Teen soap revival sets network records

The famous zip is still hip.

Young auds returned to “90210” on Tuesday, as CW’s update of the iconic Fox sudser “Beverly Hills 90210″ set network records for a premiere.

No net had more riding on a single show this fall than the CW on a new spin on the high school-set drama — and so far, so good. Show got strong sampling with its early premiere, but must brace for some brutal competish in coming weeks.

For CW, the strong launch of “90210” gave the net two potent preem nights this week, following “Gossip Girl” and “One Tree Hill” on Monday (Daily Variety, Sept. 3).

“Our strategy was to be able to get out ahead of the other networks,” CW Entertainment prexy Dawn Ostroff said. “It gives us a chance to get the shows exposed to a wider audience. It’s been challenging for us to compete with everyone launching at the same time.”

She said the net aired two back-to-back episodes in order to create a bigger event.

“We wanted people to feel like it was worth coming to. It’s a very tricky time (ratings-wise). To have these kinds of numbers during a time like this, with our young audience, is huge.”

In its debut, according to preliminary Nielsen estimates, “90210” averaged a 2.6 rating/7 share in adults 18-49 and 4.9 million viewers overall, winning in the net’s target demo of adults 18-34 (3.0/9) as well as women 18-34 (4.3/12). And in a good sign, “90210” built its audience a bit from its first hour to its second.

The 2.6 rating in 18-49 easily tops the best for any scripted episode of a CW series to date (2.2 for a “Smallville” seg in 2006).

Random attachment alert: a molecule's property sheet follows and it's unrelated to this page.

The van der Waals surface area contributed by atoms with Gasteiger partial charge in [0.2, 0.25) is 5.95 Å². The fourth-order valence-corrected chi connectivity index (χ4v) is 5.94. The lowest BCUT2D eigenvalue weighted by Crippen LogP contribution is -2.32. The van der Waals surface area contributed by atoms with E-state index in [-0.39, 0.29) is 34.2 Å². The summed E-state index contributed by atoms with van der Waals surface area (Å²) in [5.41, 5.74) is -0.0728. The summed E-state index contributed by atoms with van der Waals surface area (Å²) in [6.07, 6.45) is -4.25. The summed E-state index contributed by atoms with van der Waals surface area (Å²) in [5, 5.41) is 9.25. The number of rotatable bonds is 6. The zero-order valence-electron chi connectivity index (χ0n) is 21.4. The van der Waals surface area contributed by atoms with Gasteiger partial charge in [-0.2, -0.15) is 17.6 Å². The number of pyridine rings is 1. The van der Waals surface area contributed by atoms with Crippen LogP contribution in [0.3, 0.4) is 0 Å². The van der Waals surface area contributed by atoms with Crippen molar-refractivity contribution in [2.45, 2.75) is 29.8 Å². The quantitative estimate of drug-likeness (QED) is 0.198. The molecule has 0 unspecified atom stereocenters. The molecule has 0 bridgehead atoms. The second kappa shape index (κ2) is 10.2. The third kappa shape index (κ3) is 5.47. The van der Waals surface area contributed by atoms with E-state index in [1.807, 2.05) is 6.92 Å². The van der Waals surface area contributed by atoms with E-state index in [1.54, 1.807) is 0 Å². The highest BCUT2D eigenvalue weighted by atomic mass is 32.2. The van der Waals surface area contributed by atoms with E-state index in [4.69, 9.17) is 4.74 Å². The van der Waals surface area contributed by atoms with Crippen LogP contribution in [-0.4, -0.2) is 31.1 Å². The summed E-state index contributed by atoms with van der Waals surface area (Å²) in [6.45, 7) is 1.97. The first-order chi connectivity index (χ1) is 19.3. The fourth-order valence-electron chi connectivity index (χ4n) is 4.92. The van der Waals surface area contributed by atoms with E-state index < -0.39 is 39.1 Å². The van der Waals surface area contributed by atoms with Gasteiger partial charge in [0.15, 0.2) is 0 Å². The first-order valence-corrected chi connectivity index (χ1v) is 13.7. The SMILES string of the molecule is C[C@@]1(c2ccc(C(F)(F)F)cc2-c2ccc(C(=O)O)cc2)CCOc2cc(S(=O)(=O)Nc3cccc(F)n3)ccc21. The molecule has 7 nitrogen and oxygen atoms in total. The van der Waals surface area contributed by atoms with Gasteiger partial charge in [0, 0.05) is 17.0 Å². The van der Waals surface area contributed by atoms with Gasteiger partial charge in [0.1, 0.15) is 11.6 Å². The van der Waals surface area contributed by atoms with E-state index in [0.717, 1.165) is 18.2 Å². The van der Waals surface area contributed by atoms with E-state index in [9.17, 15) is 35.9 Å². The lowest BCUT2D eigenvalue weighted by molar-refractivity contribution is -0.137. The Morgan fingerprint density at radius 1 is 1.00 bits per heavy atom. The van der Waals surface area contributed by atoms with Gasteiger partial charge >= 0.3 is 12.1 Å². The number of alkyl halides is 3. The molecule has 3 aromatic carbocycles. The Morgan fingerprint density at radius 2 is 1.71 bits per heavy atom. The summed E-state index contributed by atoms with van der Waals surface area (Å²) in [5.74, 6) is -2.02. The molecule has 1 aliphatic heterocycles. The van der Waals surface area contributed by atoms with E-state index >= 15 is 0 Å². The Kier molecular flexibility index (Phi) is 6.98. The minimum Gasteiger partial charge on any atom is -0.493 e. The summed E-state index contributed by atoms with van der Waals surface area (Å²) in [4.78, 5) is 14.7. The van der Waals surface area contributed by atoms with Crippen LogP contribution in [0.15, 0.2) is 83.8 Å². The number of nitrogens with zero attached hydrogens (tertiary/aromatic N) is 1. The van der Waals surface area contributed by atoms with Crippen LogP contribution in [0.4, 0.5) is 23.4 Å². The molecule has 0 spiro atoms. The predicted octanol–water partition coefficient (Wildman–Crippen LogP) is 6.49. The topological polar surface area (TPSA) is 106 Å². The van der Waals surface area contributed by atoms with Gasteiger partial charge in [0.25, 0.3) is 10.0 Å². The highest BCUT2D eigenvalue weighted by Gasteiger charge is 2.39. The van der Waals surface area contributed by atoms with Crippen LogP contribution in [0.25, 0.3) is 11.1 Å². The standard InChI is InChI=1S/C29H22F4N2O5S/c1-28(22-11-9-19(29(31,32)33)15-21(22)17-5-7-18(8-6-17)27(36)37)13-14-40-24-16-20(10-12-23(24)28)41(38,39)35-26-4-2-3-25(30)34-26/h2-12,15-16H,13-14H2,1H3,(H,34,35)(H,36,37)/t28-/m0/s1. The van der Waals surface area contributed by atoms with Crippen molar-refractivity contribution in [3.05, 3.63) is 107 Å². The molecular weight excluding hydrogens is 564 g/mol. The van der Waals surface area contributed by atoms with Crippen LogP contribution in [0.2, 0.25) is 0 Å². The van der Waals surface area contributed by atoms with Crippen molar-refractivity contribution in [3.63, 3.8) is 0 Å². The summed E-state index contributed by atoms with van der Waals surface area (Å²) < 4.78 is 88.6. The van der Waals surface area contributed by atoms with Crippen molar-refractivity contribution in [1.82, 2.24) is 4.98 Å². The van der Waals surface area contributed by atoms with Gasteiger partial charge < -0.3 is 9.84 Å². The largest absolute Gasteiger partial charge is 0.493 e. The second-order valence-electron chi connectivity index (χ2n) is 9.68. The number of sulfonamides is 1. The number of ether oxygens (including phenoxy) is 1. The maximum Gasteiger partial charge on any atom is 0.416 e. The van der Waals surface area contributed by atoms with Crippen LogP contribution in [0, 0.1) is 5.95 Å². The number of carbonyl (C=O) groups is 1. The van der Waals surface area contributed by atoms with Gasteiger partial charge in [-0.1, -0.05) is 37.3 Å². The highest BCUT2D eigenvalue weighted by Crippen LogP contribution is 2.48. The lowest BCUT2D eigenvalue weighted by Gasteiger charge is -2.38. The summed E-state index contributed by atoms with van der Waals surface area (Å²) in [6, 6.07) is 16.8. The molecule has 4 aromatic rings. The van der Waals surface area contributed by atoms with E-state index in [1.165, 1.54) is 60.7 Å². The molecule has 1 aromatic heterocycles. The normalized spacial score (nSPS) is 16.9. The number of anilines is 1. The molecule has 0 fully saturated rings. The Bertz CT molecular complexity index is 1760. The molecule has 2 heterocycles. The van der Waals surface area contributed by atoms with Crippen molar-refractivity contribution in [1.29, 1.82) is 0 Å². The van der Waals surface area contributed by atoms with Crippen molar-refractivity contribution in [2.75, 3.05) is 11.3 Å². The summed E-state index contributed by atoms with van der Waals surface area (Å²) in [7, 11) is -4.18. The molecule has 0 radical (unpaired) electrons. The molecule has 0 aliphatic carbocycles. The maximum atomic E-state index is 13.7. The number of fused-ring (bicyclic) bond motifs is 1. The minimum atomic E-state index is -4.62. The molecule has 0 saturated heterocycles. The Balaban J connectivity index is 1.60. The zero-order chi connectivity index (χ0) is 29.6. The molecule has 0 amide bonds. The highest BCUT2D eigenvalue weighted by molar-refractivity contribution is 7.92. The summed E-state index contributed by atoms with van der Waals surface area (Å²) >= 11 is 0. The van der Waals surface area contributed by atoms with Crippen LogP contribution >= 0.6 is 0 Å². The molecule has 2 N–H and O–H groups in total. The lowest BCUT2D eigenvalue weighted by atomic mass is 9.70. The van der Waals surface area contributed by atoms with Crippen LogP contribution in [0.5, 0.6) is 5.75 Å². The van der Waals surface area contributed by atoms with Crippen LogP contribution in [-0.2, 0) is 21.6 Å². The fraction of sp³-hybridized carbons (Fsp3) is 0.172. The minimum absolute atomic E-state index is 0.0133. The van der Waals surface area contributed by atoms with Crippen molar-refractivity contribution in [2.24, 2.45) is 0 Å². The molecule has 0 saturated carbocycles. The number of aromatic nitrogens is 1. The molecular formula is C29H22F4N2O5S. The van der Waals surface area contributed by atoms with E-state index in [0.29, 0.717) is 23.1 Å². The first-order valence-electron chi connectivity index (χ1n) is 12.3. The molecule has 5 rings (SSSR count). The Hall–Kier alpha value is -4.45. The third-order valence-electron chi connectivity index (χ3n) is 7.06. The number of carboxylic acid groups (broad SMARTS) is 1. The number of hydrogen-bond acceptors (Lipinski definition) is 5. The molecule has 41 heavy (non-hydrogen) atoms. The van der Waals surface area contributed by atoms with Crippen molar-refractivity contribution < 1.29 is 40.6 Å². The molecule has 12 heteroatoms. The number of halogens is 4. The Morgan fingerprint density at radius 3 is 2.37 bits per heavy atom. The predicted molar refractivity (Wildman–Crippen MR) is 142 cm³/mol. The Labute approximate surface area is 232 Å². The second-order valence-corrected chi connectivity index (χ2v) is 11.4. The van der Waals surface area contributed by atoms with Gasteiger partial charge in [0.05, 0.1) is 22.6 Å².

CBS Paramount Network TV topper David Stapf credited the CW for its marketing campaign on “90210,” as well exec producers Jeff Judah and Gabe Sachs — who, he said, were able to adapt the original “90210’s” tone and update it for 2008 auds.

“The original show was incredibly successful; it knew what it was,” Stapf said. “They took a cue from that but made (the new version) its own, relevant, show. The writers and everyone involved did a good job in achieving both.”

While “90210” didn’t fare especially well among teens 12-17 (1.7/6), it must build a new franchise with this crowd — too young to remember the original, which aired on Fox from 1990 to 2000. In a bid to recruit more new viewers prior to next week, CW will replay the two-hour preem tonight.

Even if its ratings drop off a bit in coming weeks, “90210” figures to give the struggling net a strong presence in what could be TV’s most competitive hour this fall. In coming weeks, the drama will face tough competish for its target young female aud from Fox’s “House” and NBC’s “The Biggest Loser,” among others.

CW is pairing “90210” with another new drama, “Privileged,” which bows at 9 next week.

Elsewhere Tuesday, NBC’s “America’s Got Talent” led in broader categories from 8 to 10 p.m. (prelim 2.8/8 in 18-49, 10.6 million), while CBS’ “Big Brother” was up a bit week to week at 9 p.m. (prelim 2.4/6 in 18-49, 6.4 million).

Due to holiday-related delays, Nielsen did not report national estimates for Tuesday’s coverage of the Republican National Convention on Wednesday.

In affiliate-based prelims, though, ABC, CBS and NBC combined to attract 10.8 million viewers during the 10 o’clock hour, down from the 13.6 million that the Democrats garnered in prelims a week ago.

(Michael Schneider contributed to this report.)

TV Review: “90210”

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